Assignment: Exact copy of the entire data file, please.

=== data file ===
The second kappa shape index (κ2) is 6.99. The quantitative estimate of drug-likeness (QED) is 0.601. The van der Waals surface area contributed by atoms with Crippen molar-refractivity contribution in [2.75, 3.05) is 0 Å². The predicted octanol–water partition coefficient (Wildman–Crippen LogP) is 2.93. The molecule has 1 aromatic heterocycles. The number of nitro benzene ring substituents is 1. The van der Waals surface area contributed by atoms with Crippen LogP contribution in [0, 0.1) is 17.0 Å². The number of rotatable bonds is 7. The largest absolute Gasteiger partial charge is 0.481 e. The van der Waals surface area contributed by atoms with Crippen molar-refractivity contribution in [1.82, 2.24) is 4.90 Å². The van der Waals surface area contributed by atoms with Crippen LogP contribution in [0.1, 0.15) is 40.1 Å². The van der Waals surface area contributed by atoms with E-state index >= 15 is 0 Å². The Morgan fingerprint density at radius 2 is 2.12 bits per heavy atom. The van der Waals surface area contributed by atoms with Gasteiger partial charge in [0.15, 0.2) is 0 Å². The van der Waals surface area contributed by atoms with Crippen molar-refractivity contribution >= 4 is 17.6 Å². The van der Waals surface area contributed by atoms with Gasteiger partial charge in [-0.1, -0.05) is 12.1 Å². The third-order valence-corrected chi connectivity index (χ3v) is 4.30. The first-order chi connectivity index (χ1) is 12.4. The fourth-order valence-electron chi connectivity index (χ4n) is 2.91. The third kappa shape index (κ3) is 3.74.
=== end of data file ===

The second kappa shape index (κ2) is 6.99. The quantitative estimate of drug-likeness (QED) is 0.601. The van der Waals surface area contributed by atoms with Crippen molar-refractivity contribution in [2.75, 3.05) is 0 Å². The predicted octanol–water partition coefficient (Wildman–Crippen LogP) is 2.93. The molecule has 1 aromatic heterocycles. The number of nitro benzene ring substituents is 1. The van der Waals surface area contributed by atoms with Crippen LogP contribution in [0, 0.1) is 17.0 Å². The number of rotatable bonds is 7. The largest absolute Gasteiger partial charge is 0.481 e. The van der Waals surface area contributed by atoms with Crippen molar-refractivity contribution in [1.82, 2.24) is 4.90 Å². The van der Waals surface area contributed by atoms with Crippen LogP contribution in [0.1, 0.15) is 40.1 Å². The van der Waals surface area contributed by atoms with E-state index >= 15 is 0 Å². The Morgan fingerprint density at radius 2 is 2.12 bits per heavy atom. The van der Waals surface area contributed by atoms with Gasteiger partial charge in [0.15, 0.2) is 0 Å². The van der Waals surface area contributed by atoms with Crippen molar-refractivity contribution >= 4 is 17.6 Å². The van der Waals surface area contributed by atoms with Gasteiger partial charge in [-0.1, -0.05) is 12.1 Å². The third-order valence-corrected chi connectivity index (χ3v) is 4.30. The first-order chi connectivity index (χ1) is 12.4. The fourth-order valence-electron chi connectivity index (χ4n) is 2.91. The third kappa shape index (κ3) is 3.74.